For a run-down on the UAE-India commercial relationship, see my piece in Reuters last year – India’s Most Vital Hub City Isn’t in India. I’m also at work on a monograph on UAE-India geo-economic ties, and during the course of research, I’ve often been startled by how deeply these economies are intertwined. More on that coming in these pages soon.
In one of Mohan’s most important columns, entitled “Rethinking the Gulf,” he points to the emerging growth of a “moderate Arab centre” led by the UAE as one that “should resonate deeply with India’s natural ethos and its traditional empathy for modernising forces in the Arab world. Helping the construction of a moderate Arab centre envisaged by Abu Dhabi, then, is very much in India’s interest.”
Critically, he places the movement to push back against political Islam, centered in Abu Dhabi, as not simply an interesting development in the Muslim world, but vital to India and the broader subcontinent’s future. In a column about the visit of Pope Francis to Abu Dhabi, Mohan notes that “the story, arguably, is less about the Pope and more about the United Arab Emirates that is hosting him.” He describes the invitation to the Pope as “very much part of UAE’s surprising charge for religious tolerance, inter-faith harmony and separating religion from the state in the Middle East.”
“No one is betting that the relatively new federation of seven small sheikhdoms…can change the political narrative in and about the Middle East,” Mohan writes but “few countries have a bigger stake in UAE’s success than India.”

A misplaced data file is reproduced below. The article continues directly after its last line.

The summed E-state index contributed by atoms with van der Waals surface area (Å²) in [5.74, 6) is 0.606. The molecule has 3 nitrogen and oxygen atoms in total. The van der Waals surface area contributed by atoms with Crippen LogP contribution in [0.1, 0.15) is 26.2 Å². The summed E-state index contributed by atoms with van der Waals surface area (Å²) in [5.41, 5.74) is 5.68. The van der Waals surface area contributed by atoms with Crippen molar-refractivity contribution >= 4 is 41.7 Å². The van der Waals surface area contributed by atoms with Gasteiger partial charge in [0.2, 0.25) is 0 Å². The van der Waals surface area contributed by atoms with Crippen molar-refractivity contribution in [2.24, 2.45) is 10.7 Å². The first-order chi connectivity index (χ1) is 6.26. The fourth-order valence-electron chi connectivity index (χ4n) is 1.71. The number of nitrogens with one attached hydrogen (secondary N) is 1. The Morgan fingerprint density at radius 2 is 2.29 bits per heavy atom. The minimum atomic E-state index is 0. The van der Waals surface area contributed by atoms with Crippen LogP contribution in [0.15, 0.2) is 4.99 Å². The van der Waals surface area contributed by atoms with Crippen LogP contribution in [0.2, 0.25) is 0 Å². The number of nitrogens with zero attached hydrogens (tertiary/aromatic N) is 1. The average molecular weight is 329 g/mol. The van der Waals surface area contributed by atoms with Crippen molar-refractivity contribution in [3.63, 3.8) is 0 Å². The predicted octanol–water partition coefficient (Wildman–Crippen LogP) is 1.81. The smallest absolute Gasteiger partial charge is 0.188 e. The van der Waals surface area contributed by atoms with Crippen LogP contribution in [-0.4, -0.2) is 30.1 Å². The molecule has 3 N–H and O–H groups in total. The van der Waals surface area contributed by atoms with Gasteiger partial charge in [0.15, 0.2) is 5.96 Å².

“For the decline of the forces of moderation and modernisation in the Middle East, the inevitable export of radical ideologies and the mobilisation of religious identities for political purposes has had a devastating impact on the Subcontinent’s politics — internal, intra-regional and external. The success of the UAE’s project for a moderate Arab centre would hopefully make it easier for India and its neighbours to revitalise the great Subcontinental tradition of inter-faith harmony. Arabia’s embrace of the Pope, paradoxically, is also about the virtue of separating religion from state, a principle that India has been dangerously tempted to devalue.”
Mohan also points to “the growing impact of the Gulf countries in the Indian Ocean region. Nowhere is this more evident than the Horn of Africa. The recent success of the UAE and Saudi Arabia in brokering peace between Ethiopia and Eritrea who had been locked in a prolonged conflict underlines the positive role of the Gulf in Africa.”
“The Gulf states have relied in the past on the Anglo-Americans for their security. As America and Britain gaze at their own navel, the Gulf states are taking greater responsibility for managing the regional order. The conditions under which India could afford to take a purely bilateral approach to the Gulf nations are beginning to disappear. India needs an integrated regional strategy to secure its ever-rising stakes in the Middle East and the Western Indian Ocean.”
All of his Middle East (or, as they say in Delhi, “West Asia”) columns are worth reading, and I have linked them all below:
The South China Morning Post reports on February 14, 2019 that Hong Kong continues to slip below other Asian port rivals in terms of container traffic, falling to seventh place for 2018, according to Drewry Shipping Consultants.